Moore said Instead of a peaceful transition of power, state Republican legislators have “disgraced the state in a midnight legislative session more befitting of a strong man dictatorship than the United States of America.”
“As Wisconsinites, we must stand strong in the face of greed and intolerance to overcome this period of darkness and begin our return to Wisconsin’s progressive roots.”
Despite Republican concerns the governor’s office had too much authority, political pundits and observers see the GOP moves as protecting key Republican achievements from being undone by Evers:
• The massive $3 billion subsidy Walker spearheaded to bring Foxconn to Wisconsin along with thousands of jobs. Evers reportedly said he may renegotiate the deal.
• Shield the controversial state jobs agency, the Wisconsin Economic Development Corp. (WEDC) from his control and allow the board to choose its leader until September of 2019. Even if that maneuver doesn’t work, it will at least delay Evers’ ability to maneuver on the Foxconn subsidy.
• Weaken Evers’ ability to put in place rules that enact laws; and would limit early voting to no more than two weeks before an election, a restriction similar to what a federal judge ruled was unconstitutional. As it relates to the state attorney general’s office, the legislation would weaken Kaul’s office by requiring a legislative committee, rather than the attorney general, to sign off on withdrawing from federal lawsuits.
This would stop Evers and Kaul from fulfilling promises to withdraw Wisconsin from a multi-state lawsuit seeking repeal of the Affordable Care Act (ACA). The two then candidates made opposition to the lawsuit a central plank in their respective campaign platforms.
Judges could, reportedly, block such efforts by the governor and attorney general if they became law by issuing temporary injunctions, which could last the duration of the cases.
The Republican power-shift is seen by many locally and nationwide as a way for GOP lawmakers to salvage something from a November state mid-term election that saw them get clobbered, losing all the statewide races thanks to a stronger than usual Democratic mid-term turnout.
However, Republicans still retain legislative majorities due, political observers note, to alleged gerrymandered districts that tip the electoral map in their favor. The state GOP legislators’ success is most likely being watched by Republicans nation-wide in states where they have suffered significant losses in statehouses and governors’ mansions.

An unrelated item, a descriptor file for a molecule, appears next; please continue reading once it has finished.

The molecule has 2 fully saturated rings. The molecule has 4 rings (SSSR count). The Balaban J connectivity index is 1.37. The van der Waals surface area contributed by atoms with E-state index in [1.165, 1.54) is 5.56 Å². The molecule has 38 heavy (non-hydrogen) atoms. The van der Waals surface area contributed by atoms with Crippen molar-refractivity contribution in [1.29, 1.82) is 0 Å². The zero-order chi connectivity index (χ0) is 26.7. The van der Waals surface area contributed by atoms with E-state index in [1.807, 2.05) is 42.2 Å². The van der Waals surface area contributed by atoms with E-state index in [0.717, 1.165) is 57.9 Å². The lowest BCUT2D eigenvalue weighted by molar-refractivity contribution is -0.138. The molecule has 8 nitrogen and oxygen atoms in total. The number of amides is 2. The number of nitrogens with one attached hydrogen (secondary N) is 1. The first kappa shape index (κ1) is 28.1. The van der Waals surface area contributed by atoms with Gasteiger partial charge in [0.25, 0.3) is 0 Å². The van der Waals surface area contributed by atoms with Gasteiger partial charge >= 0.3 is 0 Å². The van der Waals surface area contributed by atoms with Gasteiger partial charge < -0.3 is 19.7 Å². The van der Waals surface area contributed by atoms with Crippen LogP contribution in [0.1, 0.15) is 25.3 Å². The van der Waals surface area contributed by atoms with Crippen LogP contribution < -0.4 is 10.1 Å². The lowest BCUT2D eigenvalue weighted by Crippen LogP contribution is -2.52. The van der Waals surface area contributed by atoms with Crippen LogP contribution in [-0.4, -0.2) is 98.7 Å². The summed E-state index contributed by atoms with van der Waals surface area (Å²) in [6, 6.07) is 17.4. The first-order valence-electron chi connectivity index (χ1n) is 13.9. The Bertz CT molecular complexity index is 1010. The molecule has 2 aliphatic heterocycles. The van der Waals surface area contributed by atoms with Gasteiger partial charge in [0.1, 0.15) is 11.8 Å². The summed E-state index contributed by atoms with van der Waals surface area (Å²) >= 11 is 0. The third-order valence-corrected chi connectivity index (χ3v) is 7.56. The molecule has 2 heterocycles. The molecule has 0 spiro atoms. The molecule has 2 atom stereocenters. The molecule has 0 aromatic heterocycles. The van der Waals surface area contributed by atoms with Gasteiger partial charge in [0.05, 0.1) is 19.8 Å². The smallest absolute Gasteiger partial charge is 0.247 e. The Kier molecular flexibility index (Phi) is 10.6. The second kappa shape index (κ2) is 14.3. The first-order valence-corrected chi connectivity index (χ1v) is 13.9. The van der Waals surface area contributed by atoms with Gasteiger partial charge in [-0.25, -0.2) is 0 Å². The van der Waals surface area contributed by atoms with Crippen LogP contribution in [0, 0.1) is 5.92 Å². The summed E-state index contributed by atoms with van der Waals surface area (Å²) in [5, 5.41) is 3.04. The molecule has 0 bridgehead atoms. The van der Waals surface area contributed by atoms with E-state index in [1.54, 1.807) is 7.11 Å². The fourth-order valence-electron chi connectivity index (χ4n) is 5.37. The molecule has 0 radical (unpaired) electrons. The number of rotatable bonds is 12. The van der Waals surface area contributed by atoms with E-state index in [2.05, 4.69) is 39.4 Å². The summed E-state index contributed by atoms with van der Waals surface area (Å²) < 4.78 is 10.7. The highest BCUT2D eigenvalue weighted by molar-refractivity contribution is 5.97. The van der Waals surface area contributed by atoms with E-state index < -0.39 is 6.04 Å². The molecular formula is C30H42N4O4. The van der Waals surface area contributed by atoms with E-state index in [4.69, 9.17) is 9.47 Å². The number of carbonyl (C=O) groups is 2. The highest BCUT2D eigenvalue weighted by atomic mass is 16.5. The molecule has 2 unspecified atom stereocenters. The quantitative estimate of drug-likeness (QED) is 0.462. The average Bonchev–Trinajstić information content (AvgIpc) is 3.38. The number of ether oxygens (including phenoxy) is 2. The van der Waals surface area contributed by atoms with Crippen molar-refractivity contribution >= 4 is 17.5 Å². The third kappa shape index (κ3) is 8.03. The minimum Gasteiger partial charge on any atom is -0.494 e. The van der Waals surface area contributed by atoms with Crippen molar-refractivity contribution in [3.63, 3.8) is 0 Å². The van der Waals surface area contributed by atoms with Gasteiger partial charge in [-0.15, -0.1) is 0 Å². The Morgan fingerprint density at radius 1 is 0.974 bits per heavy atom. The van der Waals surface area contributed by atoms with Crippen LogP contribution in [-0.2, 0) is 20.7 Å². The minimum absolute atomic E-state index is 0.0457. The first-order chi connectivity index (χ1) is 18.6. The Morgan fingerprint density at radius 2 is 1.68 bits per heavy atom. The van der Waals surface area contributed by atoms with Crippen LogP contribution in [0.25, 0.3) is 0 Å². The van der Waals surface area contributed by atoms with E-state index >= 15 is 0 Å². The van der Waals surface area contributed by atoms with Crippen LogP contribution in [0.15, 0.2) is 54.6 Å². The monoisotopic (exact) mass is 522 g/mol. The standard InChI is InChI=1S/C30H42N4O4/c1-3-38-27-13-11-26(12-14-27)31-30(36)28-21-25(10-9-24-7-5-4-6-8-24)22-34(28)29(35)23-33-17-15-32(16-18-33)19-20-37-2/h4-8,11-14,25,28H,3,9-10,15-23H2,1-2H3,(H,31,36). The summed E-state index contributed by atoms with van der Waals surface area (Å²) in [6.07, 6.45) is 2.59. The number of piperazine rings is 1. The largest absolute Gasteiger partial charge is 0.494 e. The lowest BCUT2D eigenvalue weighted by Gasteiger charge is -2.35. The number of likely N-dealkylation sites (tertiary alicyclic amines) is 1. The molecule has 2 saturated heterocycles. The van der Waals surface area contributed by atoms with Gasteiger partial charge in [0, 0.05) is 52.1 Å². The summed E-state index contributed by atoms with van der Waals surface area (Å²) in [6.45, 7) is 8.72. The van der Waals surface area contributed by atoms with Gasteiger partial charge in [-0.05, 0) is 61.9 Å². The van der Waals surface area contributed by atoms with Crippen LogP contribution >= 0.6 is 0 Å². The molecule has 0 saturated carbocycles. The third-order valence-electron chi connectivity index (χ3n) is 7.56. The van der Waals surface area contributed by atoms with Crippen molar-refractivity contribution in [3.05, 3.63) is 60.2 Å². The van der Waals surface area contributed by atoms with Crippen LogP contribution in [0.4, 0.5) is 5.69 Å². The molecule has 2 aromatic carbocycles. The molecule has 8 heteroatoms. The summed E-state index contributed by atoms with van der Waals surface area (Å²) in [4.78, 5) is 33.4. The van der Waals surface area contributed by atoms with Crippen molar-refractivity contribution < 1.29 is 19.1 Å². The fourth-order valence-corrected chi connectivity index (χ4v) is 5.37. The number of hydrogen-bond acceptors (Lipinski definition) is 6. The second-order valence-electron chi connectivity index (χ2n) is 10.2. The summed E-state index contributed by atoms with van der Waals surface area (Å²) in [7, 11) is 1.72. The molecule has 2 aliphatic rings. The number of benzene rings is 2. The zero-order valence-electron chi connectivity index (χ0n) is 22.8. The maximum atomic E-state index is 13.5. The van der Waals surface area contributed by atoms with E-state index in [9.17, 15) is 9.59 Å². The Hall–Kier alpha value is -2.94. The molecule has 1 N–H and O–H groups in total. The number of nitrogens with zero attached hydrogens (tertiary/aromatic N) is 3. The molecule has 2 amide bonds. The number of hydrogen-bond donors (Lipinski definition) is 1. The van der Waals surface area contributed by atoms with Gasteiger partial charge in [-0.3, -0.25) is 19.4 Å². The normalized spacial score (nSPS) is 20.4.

While Wisconsin lawmakers on both side of the aisle battled with each other, a similar struggle was taking place between Michigan lawmakers on limiting the powers of that’s state’s incoming Democratic governor.
Perhaps Wisconsin and Michigan Republicans were taking their cues from lawmakers in North Carolina who, two years ago, took similar steps to limit its governor’s powers.
The Republicans maneuverings the above-mentioned states, and others have and may take, will most certainly be challenged in the courts. Critics these actions as an undermining of the nation’s political system and the will of the people who voted for change.
Tony Evers, Mandela Barnes Win: Reactions from Millennial aged Voters
“Celebrate good times come on!” The hit song was released in 1980 by the world renowned band Kool and Gang. The song toppled charts on its way to becoming a “national anthem” for celebratory moments. Thirty-eight years later that is still the case, being played at birthdays, graduations and this case, the streets of Milwaukee as Tony Evers defeated Scott walker in the race for Governor.
At Approximately 1:30am November 7th, Tony Evers and Mandela Barnes declared victory over Scott Walker. 40,000 absentee ballots gave them the final push, prior to the receipts of the mailed in ballots they were deadlocked. “Was that close enough for you?” Exclaimed Evers as he spoke to supporters.
Walker made headlines throughout his two terms for cutting millions in school funding as well as a sub par presidential bid. Dropping out of college his senior year, Walker was still able to enjoy lucrative jobs; perhaps the reason school funding became expendable to him. Millennial aged votes came out in high fashion to be a part of the removal, and had strong words coupled with hilarious memes to express their excitement.
“Thought he’d never get out”
“I feel like Obama is back in office”
“Maybe now we can undo some of his damage”